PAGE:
Who then would lead this revolution and then teach the people to be self-governing? The vanguard. And while I am still working out my own approach and more in depth thoughts on my understanding of the vanguard versus Lenin’s, as I see it now the vanguard does exist, it always does and always will. To me the vanguard are those who are at the forefront of activity, of theory, experience, methodology, etc. This is what we are trying to build, those who dedicate themselves to transcribing the lessons and theory that is being learned by the experiences of the working class, studies and elaborates it, and returns it to the hands of the working class to take the lead in their own activity. There can be no revolution without the masses, and as Lenin says “there can be no revolutionary movement without revolutionary theory.” But without the proletariat there (one) can be no truly revolutionary theory, and (two) can be no true revolution.
I can remember having some Stalinists tendencies early on in my political development, surely I picked some of these from my father. I didn’t fully understand them or identify them as Stalinist (or even knew what it meant). I can remember talking amongst fellow activitstas about revolution. Saying that in times of revolution people die (yes I still see this as true, people die regardless but that’s a different story) but my understanding of that was if there were “counter-revolutionaries” they should be executed by the state. Now when, during a debate between me and my father, the Hungarian revolution was mentioned my father said it was a backward revolution in defense of the mass murder that took place by the red army. This reminded me of my thinking that anyone against the revolutionaries, the vanguard, the state, would be executed. I thought of it as for the better of society, but when this came up in our conversation I see how when the Hungarians – who, were creating their own workers councils, controlling production and distribution, became a threat to the Russian leaders they went in and smashed this revolution taking place. This is not the dictatorship of the proletariat, not communism, but totalitarianism.
My dad taught me to fight, and though he didn’t give me all the tools I needed he gave me the basics to build off of. I know that although we have differences in politics that he is so proud of the work I am doing and what I am trying to build.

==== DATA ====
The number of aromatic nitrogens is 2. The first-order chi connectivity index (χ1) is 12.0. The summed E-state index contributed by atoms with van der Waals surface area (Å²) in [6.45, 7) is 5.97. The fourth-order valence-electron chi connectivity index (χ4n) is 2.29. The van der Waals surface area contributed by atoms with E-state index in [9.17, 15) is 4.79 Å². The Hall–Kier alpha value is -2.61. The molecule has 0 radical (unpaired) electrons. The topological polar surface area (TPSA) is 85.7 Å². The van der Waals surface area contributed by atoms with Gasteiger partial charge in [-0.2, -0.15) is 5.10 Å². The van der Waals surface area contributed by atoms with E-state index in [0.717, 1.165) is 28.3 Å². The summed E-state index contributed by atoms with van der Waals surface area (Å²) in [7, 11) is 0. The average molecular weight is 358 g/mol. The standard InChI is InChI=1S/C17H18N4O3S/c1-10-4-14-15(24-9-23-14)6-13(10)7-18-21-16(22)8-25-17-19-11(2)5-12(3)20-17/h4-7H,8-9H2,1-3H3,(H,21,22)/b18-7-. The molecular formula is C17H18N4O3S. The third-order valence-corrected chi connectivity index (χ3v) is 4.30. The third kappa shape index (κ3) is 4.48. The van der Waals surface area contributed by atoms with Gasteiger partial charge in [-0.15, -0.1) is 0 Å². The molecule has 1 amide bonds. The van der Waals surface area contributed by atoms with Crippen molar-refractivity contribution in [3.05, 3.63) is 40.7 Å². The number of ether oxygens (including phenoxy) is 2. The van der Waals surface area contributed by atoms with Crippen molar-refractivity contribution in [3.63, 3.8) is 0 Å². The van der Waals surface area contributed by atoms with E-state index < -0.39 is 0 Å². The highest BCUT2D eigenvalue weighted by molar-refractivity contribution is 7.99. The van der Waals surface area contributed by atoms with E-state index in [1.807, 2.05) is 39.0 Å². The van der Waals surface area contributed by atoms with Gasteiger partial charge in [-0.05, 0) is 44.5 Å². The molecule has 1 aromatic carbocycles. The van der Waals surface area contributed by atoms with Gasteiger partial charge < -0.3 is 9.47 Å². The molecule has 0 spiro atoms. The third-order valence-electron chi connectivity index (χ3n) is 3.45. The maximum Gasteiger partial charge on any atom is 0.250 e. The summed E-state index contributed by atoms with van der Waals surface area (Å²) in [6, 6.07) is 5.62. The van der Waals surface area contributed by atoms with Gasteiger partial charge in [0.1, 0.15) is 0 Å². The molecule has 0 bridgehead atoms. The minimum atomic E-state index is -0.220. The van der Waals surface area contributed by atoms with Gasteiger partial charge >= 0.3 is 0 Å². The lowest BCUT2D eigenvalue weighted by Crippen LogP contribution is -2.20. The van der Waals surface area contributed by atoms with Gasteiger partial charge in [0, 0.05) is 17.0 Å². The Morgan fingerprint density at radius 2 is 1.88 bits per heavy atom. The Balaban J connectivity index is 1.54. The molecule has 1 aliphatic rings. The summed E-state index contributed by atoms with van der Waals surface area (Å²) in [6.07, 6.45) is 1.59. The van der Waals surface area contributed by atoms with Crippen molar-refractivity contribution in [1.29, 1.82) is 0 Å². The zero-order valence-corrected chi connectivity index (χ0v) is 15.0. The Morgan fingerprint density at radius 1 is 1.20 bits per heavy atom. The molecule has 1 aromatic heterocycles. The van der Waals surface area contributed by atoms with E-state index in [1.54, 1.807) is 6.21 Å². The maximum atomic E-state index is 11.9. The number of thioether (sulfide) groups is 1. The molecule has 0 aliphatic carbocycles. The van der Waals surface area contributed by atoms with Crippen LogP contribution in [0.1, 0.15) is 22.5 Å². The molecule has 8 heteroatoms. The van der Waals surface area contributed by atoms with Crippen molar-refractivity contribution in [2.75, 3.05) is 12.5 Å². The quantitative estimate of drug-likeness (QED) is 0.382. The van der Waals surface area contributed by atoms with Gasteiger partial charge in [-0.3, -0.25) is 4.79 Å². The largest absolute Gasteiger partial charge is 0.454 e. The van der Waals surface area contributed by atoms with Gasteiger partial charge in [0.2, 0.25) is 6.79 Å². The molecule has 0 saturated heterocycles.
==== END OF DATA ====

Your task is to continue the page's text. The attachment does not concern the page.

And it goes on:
When I was 17 this documentary called Valley of Tears that documents some of the work my dad was involved in played at the LA film festival. I took my best friend with me and was so excited for him to see these things my dad had done. I was so proud. He dedicated much of his life to revolutionary struggle and for that my dad is a hero. Not the kind you’ll ever read about in a history book, but the kind that change the world in ways that won’t change back.
In the filk, for example, he was involved in a strike of onion pickers in Raymondville, Texas, in the Valley. One woman who lived there and participated in the onion strike said things would never be the same again because it became so clear the division that existed between white and brown. All they wanted was to earn a living wage and that was enough to bring out the ugliness, the truth, the way the white folks truly felt about the migrant farmworkers. Once you can see this and feel it it never goes back. These are the important moments my dad was a part of.
Though me and my dad may have different politics, we believe in a lot of the same things. We both believe in struggle, in the certainty of change, in love, in the power of the masses and the beauty in humanity. He gave me a good set of principles and sent me out in the world with it. And now he believes I am going to do my part to change it.